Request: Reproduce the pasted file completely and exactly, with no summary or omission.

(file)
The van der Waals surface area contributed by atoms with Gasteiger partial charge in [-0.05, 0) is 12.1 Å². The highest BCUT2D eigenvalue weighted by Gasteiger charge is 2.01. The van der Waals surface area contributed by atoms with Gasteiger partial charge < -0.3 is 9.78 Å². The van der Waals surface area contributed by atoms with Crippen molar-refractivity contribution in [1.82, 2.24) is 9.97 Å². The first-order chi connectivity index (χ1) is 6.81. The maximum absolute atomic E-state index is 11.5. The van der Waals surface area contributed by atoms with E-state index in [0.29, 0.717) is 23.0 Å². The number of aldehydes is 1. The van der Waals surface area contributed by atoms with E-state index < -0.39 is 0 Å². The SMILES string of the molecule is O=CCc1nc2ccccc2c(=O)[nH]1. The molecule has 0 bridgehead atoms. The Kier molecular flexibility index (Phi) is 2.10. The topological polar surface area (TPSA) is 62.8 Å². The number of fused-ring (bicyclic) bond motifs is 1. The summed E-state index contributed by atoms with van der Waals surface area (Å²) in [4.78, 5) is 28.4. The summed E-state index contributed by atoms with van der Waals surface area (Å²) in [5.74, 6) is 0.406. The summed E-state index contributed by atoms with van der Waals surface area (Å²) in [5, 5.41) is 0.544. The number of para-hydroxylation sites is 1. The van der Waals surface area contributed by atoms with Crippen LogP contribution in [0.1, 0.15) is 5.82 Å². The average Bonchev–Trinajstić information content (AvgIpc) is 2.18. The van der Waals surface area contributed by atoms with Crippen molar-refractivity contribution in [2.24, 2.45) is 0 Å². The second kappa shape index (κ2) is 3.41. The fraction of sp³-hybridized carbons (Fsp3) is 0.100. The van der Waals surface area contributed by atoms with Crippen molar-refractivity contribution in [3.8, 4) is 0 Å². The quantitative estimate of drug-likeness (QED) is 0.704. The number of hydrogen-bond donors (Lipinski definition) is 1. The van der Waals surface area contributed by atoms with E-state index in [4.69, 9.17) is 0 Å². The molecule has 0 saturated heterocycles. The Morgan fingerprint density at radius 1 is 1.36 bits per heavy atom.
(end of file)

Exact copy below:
The van der Waals surface area contributed by atoms with Gasteiger partial charge in [-0.05, 0) is 12.1 Å². The highest BCUT2D eigenvalue weighted by Gasteiger charge is 2.01. The van der Waals surface area contributed by atoms with Gasteiger partial charge < -0.3 is 9.78 Å². The van der Waals surface area contributed by atoms with Crippen molar-refractivity contribution in [1.82, 2.24) is 9.97 Å². The first-order chi connectivity index (χ1) is 6.81. The maximum absolute atomic E-state index is 11.5. The van der Waals surface area contributed by atoms with E-state index in [0.29, 0.717) is 23.0 Å². The number of aldehydes is 1. The van der Waals surface area contributed by atoms with E-state index < -0.39 is 0 Å². The SMILES string of the molecule is O=CCc1nc2ccccc2c(=O)[nH]1. The molecule has 0 bridgehead atoms. The Kier molecular flexibility index (Phi) is 2.10. The topological polar surface area (TPSA) is 62.8 Å². The number of fused-ring (bicyclic) bond motifs is 1. The summed E-state index contributed by atoms with van der Waals surface area (Å²) in [4.78, 5) is 28.4. The summed E-state index contributed by atoms with van der Waals surface area (Å²) in [5.74, 6) is 0.406. The summed E-state index contributed by atoms with van der Waals surface area (Å²) in [5, 5.41) is 0.544. The number of para-hydroxylation sites is 1. The van der Waals surface area contributed by atoms with Crippen LogP contribution in [0.1, 0.15) is 5.82 Å². The average Bonchev–Trinajstić information content (AvgIpc) is 2.18. The van der Waals surface area contributed by atoms with Crippen molar-refractivity contribution in [2.24, 2.45) is 0 Å². The second kappa shape index (κ2) is 3.41. The fraction of sp³-hybridized carbons (Fsp3) is 0.100. The van der Waals surface area contributed by atoms with Crippen molar-refractivity contribution in [3.8, 4) is 0 Å². The quantitative estimate of drug-likeness (QED) is 0.704. The number of hydrogen-bond donors (Lipinski definition) is 1. The van der Waals surface area contributed by atoms with E-state index in [4.69, 9.17) is 0 Å². The molecule has 0 saturated heterocycles. The Morgan fingerprint density at radius 1 is 1.36 bits per heavy atom.